Summer of Racing: Turning up the heat for an Australian women’s racing resurgence
There was a time, not so long ago, that Australia was a stalwart on the world circuit for the top women’s race series and the nation’s riders were regularly taking the top step of the podium.
Then in 2008, after more than a decade on the World Cup circuit, the last Australian round was run, and the women’s international racing in the land down under all but disappeared.
It came at a time when Australian women’s cycling was still grappling with the lasting impact of a terrible accident in Germany in 2005 which devastated the Australian national team. A car had hit the Australian team while they were out training before Thuringen, leaving five of the nation’s most promising cyclists terribly injured and Amy Gillette dead.
With the pipeline of new talent tragically disrupted and then the halting of top-level international racing in Australia, the odds turned further against Australian women’s cycling. This showed in the results.
However, the tide now is once again on the rise.
Australia is heading into its third summer of UCI classified women’s racing at the Santos Women’s Tour and the women’s Cadel Evans Great Ocean Road Race. The rapid progression of both races toward the top level means they are now just one step below Women’s WorldTour.
Plus, with the return of the Women’s Herald Sun Tour, there are now three events squeezed into January in Australia with valuable UCI points on offer, and the world’s best teams are making the trek to vie for them.
“[This elevation] means the teams have the ability to put their stamp of authority early on in the scope of things,” said Kimberley Conte, Santos Women’s Tour race director. “They can accrue more points and have more exposure, which potentially means greater sponsorship for a team.”
As a result the nature of the field at the Santos Women’s Tour and the Cadel Evans Great Ocean Road Race is evolving. Once a contest of National Road Series teams, they are now races dominated by international squads, with half of the world’s top 10 teams in attendance.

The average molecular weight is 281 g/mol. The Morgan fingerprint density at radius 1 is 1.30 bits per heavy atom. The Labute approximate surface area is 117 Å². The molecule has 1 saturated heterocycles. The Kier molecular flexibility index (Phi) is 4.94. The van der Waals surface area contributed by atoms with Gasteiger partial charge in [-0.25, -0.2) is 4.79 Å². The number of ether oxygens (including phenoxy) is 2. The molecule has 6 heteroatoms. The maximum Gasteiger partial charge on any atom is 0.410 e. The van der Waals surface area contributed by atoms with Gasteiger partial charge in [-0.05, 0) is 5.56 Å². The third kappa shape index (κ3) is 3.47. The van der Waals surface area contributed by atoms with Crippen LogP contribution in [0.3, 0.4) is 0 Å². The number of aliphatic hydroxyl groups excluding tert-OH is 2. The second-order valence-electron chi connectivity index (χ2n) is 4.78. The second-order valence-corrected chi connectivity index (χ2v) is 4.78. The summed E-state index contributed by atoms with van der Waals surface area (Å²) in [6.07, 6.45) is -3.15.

“It’s a great opportunity to see some strong tactics, some exciting stages…and what we get to see as fans, bottom line, is really great racing,” said Conte.
Putting the world stage within reach
Having the racing in Australia isn’t just good for the local fans, it gives already established riders the rare opportunity to enjoy that home ground advantage.
An advantage one of Australia’s most successful female road cyclists, Anna Millward (née Wilson), enjoyed when she won the Australian round of the World Cup in the three years from 1999 to 2001. She also managed to go on to win the overall series in two of those years .
“There’s a lot of different things that confront you as an athlete when you have to go away to compete – food, accommodation, roads, travel,” Millward told Ella CyclingTips.
“All of those things add up when you are away and everything’s a little bit different and you can’t get the food you used to and you just feel a bit out of your comfort zone with language and everything. So it’s great to be able to start the season on Australian ground and enjoy that little bit of hometown advantage and get a few points up your sleeve before you head off.”
Plus, it’s a valuable opportunity for those who are aspiring to reach that top level.
“It’s still incredibly difficult coming from Australia to make the big trip over to Europe or America to start racing when all you’ve come from is national level racing. You’re not only confronted with the big trip and expense but you’re confronted with a massive step up in level as well,” said Millward.
“If you can get a good taste of what you’re in for once you really hit the big time, it’s just so much better to help the young riders come through and prepare. Then they know what level they need to reach to be competitive on the world’s stage.”
Raising the stakes